CLL and bronchiectasis

In addition to CLL I have a lung condition bronchiectasis which causes a chronic cough and I produce a lot of mucus. When I saw my lung consultant recently I mentioned that the mucus was rarely coloured but nearly always clear or opaque. I believe he said this was because of the CLL which could mask the condition. I should have enquired further but wonder whether anyone can enlighten me on this.

8 Replies

  • The dont like talking about stuff thats not cll even tho i think lot would been mis disgnosed with other conditions befour the cll was spoted.

    Its good job researchs look past stuff for cures tho

  • Very interesting post. I too have similar symptoms and see my ENT tomorrow and Hem/Onc next week. I will mention your post.


  • I too have the same, the minute i get up in the morning there's coughing & bringing up mucus.

    I've had this for quite a while & only ever see GP when it turns green in colour.

  • I had a cough for almost 15 years. It started when I had a sinus infection and the cough wouldn't go away. I had the same clear mucous that would make me cough and gag. I noticed that if I had any other procedures that required antibiotics, the cough would stop. After trying everything and all kinds of drs, one Dr. Finally gave me a strong antibiotic for 30 days. That was six years ago and I haven't coughed since. I know that they have to be careful not to kill all of your good bacteria, but I'm sure I wouldn't still be here if I would have continued with that energy draining cough. I can sympathize with you. I hope you can get some help. Living like that is no fun. Hopefully someone else can point you in the right direction. Hugs!!

  • Pilch, you mentioned in another community have you "have been told low white blood cell count (Leukopenia - Neil) can affect the mucus".

    I've had a low neutrophil count (neutropenia) for nearly 7 years due to my CLL. In a healthy person, neutrophils make up 40 to 70% of the white blood cell count. The problem with a low white cell count is that there are no symptoms (other than increased infections). Believe me, I really wish that there was some way to know other than via frequent blood tests or frequent infections when my neutrophil count was particularly low.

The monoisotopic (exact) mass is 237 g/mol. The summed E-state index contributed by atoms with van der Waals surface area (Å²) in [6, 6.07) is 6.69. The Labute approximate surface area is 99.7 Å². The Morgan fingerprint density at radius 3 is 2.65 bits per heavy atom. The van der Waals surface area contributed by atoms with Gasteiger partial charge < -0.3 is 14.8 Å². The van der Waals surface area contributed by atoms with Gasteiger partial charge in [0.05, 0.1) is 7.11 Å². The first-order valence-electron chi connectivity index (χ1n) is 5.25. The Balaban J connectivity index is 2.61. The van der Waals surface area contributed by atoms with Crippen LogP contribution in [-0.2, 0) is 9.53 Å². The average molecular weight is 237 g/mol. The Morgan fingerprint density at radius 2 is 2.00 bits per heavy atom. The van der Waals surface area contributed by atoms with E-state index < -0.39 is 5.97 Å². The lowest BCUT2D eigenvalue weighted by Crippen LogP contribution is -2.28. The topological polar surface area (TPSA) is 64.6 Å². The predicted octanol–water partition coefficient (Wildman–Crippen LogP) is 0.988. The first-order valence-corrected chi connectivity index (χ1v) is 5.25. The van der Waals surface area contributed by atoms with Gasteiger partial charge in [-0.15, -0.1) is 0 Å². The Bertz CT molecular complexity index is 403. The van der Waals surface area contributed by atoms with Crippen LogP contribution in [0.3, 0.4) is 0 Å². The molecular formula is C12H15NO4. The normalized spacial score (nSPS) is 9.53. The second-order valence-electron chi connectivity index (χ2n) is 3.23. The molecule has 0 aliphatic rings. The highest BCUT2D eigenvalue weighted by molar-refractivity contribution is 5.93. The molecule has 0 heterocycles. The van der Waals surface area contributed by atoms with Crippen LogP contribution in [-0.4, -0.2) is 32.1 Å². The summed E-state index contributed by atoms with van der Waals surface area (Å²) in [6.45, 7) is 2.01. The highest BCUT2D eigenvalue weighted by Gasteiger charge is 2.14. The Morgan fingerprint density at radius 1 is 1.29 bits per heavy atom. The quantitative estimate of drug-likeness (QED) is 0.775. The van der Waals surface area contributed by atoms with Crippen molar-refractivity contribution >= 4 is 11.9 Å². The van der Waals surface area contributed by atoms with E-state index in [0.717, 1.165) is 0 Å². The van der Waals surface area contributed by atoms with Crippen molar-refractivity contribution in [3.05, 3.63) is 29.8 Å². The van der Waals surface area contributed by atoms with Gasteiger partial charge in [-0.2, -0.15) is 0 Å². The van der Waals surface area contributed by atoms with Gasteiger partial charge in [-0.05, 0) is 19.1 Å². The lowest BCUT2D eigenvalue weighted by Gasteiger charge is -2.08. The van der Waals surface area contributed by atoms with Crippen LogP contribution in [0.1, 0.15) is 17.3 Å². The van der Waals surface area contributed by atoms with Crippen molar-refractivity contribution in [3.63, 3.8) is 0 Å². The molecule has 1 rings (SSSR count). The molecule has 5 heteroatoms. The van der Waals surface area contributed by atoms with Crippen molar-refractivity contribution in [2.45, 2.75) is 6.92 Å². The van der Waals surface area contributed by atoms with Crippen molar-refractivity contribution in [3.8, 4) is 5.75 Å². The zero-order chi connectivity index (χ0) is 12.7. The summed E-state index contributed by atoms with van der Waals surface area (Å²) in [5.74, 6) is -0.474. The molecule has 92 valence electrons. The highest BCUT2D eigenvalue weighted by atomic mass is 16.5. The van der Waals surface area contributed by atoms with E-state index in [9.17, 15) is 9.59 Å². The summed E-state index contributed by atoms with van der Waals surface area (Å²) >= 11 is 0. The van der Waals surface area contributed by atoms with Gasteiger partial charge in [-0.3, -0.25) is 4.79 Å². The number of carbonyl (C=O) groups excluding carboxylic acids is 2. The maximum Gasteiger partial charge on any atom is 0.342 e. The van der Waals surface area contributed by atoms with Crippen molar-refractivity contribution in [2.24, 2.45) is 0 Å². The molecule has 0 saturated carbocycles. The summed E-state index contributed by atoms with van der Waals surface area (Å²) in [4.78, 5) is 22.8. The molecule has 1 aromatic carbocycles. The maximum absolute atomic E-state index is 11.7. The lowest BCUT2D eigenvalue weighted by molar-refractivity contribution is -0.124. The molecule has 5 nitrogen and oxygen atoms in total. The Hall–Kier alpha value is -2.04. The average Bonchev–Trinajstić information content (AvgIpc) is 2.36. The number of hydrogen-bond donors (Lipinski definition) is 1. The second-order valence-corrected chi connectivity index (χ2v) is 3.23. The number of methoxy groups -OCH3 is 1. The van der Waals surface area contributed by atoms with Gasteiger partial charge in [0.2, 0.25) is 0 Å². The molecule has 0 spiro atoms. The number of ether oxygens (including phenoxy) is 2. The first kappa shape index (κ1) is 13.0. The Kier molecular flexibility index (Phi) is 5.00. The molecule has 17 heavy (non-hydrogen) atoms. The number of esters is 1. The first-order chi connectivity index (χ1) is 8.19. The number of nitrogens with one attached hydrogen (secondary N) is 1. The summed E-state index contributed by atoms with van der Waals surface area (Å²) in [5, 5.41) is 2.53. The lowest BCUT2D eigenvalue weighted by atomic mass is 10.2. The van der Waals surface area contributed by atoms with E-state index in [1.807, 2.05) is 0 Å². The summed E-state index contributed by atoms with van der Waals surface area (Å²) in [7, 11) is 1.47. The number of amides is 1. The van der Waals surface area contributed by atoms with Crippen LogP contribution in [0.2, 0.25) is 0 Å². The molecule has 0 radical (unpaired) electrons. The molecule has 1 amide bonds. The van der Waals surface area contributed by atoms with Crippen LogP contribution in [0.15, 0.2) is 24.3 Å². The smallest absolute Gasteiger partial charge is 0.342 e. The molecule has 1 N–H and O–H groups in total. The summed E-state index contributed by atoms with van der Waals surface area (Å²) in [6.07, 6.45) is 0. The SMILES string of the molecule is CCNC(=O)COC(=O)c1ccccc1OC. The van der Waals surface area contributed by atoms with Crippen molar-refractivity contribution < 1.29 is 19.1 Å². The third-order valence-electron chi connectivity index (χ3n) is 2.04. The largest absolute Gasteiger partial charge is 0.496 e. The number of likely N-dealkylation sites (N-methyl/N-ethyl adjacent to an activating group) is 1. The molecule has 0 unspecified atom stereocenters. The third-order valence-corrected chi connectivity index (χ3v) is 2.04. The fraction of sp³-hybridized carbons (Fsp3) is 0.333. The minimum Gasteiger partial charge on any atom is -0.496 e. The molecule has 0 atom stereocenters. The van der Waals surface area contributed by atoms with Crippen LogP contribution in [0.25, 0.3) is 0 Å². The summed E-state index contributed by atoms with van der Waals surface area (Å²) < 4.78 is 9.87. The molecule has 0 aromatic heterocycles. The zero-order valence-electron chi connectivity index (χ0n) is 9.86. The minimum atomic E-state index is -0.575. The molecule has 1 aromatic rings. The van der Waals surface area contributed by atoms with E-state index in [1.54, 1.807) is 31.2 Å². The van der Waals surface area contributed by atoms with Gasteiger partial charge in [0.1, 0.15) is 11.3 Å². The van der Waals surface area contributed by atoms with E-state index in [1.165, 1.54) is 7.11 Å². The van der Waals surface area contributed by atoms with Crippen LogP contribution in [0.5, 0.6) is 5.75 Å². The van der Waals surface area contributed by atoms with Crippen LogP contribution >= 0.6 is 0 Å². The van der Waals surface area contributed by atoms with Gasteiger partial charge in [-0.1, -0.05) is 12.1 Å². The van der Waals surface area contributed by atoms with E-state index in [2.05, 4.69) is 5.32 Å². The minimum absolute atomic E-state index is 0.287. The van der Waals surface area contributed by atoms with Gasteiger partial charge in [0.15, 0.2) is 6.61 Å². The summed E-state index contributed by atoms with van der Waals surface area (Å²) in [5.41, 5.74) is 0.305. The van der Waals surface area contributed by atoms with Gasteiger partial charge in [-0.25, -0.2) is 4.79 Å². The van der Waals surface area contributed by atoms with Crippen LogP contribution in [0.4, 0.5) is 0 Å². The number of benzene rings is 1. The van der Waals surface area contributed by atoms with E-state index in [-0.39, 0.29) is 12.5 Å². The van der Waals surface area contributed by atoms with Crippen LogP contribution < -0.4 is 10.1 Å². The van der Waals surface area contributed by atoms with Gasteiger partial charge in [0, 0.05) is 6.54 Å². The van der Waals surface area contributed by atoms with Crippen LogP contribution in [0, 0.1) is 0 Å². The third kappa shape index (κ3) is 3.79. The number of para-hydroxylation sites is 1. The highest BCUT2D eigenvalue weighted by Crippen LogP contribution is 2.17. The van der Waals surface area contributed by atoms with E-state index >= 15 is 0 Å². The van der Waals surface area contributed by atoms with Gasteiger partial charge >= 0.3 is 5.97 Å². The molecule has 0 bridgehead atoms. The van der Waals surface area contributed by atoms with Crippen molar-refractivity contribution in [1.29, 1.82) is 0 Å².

In my web search for "low white cell count affect mucus", I found two sites that mention mucus -

    Canadian Cancer Society:

    " Leukopenia and neutropenia do not cause any symptoms. People with cancer usually find out they have low white blood cell counts from a blood test or when they get an infection. An infection can start in almost any part of the body, but many occur in the skin, mucous membranes, digestive tract or respiratory tract."

    and the Breastcare site

    "One of the things that sometimes make it difficult to tell that your WBC has been compromised is that you may not have the usual signs or symptoms associated with an infection. We all know we should be aware of redness, swelling, pus at the site of an injury or incision, a cough, unusual sputum or mucus, or nasal drainage. But it is vitally important for you to let your doctor know if you begin to feel ill or under the weather, even if none of those symptoms is present." (My emphasis)

    More on mucus colour and white cells:

    "Purulent sputum contains pus, composed of white blood cells, cellular debris, dead tissue, serous fluid, and viscous liquid (mucus). Purulent sputum is typically yellow or green. It is seen in cases of bronchiectasis, lung abscess, an advanced stage of bronchitis, or acute upper respiratory tract infection (common cold, laryngitis)."

    Health Hypte - Sputum color causes and meanings:

    - Mentions both yellow and green sputum as caused by neutrophils.

    So I think you are right in saying that "I believe he (your lung consultant) said this was because of the CLL which could mask the condition." In other words, when you are ill, and particularly if you have neutropenia, you may produce clearer mucus than someone without CLL, because you don't have as many dead white blood cells in your mucus.

    In summary, don't be reluctant to seek medical attention if you are feeling unwell, even if you lack the typical mucus symptoms of someone without CLL.


  • Thank you for all the information. I'm due to see the consultant again fairly soon and will go into much more detail this time.

  • Very interested in all the above comments, as my husband has just been diagnosed with bronchiectasis. He has just finished one lot of antibiotics and steroids, but within a day has started to go down with what appears to be another infection. He has been coughing badly for months but the lung clinic did not seem to relate this to his CLL. We are due back at the haematologists this next week so I will ask them about it.

  • Apparently this condition can be caused by low IGG levels. I'm having mine checked again Monday by my Hem/Onc.

    Also seen with deficiencies in Vit D levels too.


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